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The ILM Assistant does not create new tablespaces when it detects a necessary relocation of a partition; therefore, it needs to know where partitions can be placed. To do that, the user must assign tablespaces to a particular storage tier. Now, since we have two types of data (read-write and read-only), we may need to know about two tablespaces per tier: one to receive read-write data and one to receive read-only data. That's where the preferred tablespaces come into play. You must choose a preferred read-write tablespace that will receive any read-write partitions that enter the tier, and you must choose a preferred read-only tablespace to receive any read-only partitions that enter the tier.
As an optimization, we have set up the concept of a secondary tablespace. This is just a convenience the allows a current tablespace containing partitions to be associated with a storage tier. If we determine that a particular partition belongs to a tier, normally, we would state that it must be moved to the preferred tablespace for that tier. However, by assigning the partition's tablespace to a tier, the ILM Assistant is smart enough to leave the partition where it is since the tablespace is already on the tier.
Does this help?
Is it so that active data is read-write and old data is read-only?
And does the most active data go on the read-write preferred tablespace and the less active data on the read-write secondary tablespace?
It's not yet that sophisticated. :)
If your lifecycle says that read write data must be moved, then ILMA will recommend that you move the data to the preferred read-write tablespace for the intended storage tier. If your lifecycle says that your data must be read-only and is currently in a read-write tablespace, then ILMA will recommend that you move the data to your preferred read-only tablespace on the intended storage tier.
A secondary tablespace comes into play when the recommendation is formed. If ILMA says your data should be on tier XYZ, then unless your data is already in the preferred tablespace for tier XYZ, it will recommend a move. Now, if your current tablespace for data just happens to be on tier XYZ, then you can let ILMA know that it is a secondary tablespace. In which case, ILMA will leave the data where it currently resides, in a secondary tablespace on the correct tier.
Hope this helps. :)
It's still rather complicated :S
Can a tier have only 1 read-write preferred tablespace, even if ILMA is managing more than 1 table in the database?
You must have at least 1 read-write or read-only preferred tablespace. The secondary tablespaces are optional.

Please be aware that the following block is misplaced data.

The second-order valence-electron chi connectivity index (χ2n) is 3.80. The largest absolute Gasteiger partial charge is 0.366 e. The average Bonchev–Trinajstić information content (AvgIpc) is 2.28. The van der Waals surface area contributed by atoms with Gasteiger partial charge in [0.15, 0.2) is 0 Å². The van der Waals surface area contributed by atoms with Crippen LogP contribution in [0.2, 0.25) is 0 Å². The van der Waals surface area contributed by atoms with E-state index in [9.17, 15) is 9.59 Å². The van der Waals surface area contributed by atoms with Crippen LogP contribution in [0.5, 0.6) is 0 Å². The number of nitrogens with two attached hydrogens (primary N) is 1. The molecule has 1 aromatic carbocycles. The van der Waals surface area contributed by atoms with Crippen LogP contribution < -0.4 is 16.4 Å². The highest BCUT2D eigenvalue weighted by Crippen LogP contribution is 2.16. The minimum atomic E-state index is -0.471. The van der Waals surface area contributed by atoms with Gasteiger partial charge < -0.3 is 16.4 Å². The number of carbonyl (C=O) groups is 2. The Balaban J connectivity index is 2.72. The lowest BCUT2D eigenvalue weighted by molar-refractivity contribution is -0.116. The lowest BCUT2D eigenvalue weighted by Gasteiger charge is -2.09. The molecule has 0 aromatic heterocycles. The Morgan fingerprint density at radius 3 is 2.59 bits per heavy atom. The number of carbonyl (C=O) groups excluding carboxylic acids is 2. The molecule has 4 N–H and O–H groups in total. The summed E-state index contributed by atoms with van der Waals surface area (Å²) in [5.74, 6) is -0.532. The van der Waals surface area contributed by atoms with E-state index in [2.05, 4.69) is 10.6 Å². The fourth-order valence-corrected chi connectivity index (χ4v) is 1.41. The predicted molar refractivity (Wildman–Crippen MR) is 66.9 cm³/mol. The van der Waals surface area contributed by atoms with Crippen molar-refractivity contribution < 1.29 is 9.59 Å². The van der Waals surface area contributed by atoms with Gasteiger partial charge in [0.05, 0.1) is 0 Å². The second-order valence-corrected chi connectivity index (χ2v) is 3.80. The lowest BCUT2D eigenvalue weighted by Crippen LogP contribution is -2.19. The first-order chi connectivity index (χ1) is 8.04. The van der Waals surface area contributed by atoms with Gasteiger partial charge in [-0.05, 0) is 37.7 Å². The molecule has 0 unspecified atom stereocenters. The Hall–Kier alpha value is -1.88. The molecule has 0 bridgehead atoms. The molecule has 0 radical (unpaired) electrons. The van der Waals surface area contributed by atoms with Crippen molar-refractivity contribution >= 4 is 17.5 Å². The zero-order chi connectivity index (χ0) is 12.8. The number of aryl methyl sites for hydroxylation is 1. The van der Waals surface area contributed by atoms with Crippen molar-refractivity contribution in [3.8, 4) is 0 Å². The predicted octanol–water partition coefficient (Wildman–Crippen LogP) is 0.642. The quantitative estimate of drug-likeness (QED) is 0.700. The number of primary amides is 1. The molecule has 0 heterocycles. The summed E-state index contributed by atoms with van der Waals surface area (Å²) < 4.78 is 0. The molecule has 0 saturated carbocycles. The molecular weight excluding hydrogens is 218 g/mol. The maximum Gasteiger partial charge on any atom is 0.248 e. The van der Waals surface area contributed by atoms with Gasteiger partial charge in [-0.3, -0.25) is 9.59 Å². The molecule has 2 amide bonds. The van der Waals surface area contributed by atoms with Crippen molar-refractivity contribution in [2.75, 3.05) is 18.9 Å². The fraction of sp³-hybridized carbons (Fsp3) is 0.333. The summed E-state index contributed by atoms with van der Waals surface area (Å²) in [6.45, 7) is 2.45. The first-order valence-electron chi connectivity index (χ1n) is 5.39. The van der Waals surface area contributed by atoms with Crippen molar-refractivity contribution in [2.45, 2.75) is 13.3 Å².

I have another question.... :)
Is it important which tablespace you choose to be a read-write preferred, or can any tablespace be choosen to be a read-write preferred?
If it is important, how do you determine which tablespace should be a read-write preferred?
the read-write preferred tablespace is the one which is used by default by the script generation programme to move data to that tablespace. Therefore, don't select a tablespace that you don't want data to be moved to.
If you need to move to multiple tablespaces then you will need to specify one so that the script works and then manually edit the generated script
Notice in the tutorial that
e.g there are 10 tablespaces and 6 are allocated to the different tiers of storage:
- High Performance (tbs 1-3)
- Low Cost (tbs 4-5)
- Archived (tbs 6)
and there are 4 remaining tablespaces. Where will they reside if they are not allocated in any of the tiers?
or its just that
1) Establish connections with 3 tiers of storage (as stated above)
2) Create tablespaces in respectived/intended storage-tiers
3) If the tbs 7-8 is at High-Performance tier and 9-10 in Low-Cost tier, then its optional whether
I wants to put them in ILM under 'Secondary tablespace'.
In this manner, i am not classifying them and made used of in LIfe-Cycle Definition ???? is that right???
Hi, no response for the last question?
Sorry ... just noticed this ...
If tablespaces are not specifically marked as preferred or secondary, the Assistant will never move data into those tablespaces. However, if the Assistant detects managed table data residing in one of those unmarked tablespaces, it may try to relocate the data to a preferred tablespace or a clone of a preferred tablespace. This is where secondary tablespaces are helpful. If a tablespace is marked as a secondary, the Assistant will not place any new data in the tablespace, but it will leave existing managed data there if the secondary tablespace matches the placement criteria specified in the Lifecycle Definition. The secondary tablespace mark is just a convenient way to leave well-enough alone.
Here are the basic rules for tablespaces:
1. If read-write data needs to be moved to target tier, ILMA picks the preferred read-write tablespace to receive the data.
2. If read-only data needs to be moved to target tier, ILMA picks the preferred read-only tablespace and clones it to receive the data. If no preferred read-only is found, it picks the preferred read-write tablespace and clones it.
3. If read-write data resides on tier, but does not reside in either the preferred read-write or a secondary write-enabled tablespace, ILMA will move the data to the preferred read-write tablespace.
4. If read-only data resides on tier, but does not reside in a read-only secondary tablespace, ILMA will clone either the preferred read-only or read-write tablespace and move the data.
5. ILMA automatically designates ILMA-cloned tablespaces as secondary tablespaces.
6. ILMA never moves data into existing secondary tablespaces.
Hope this helps.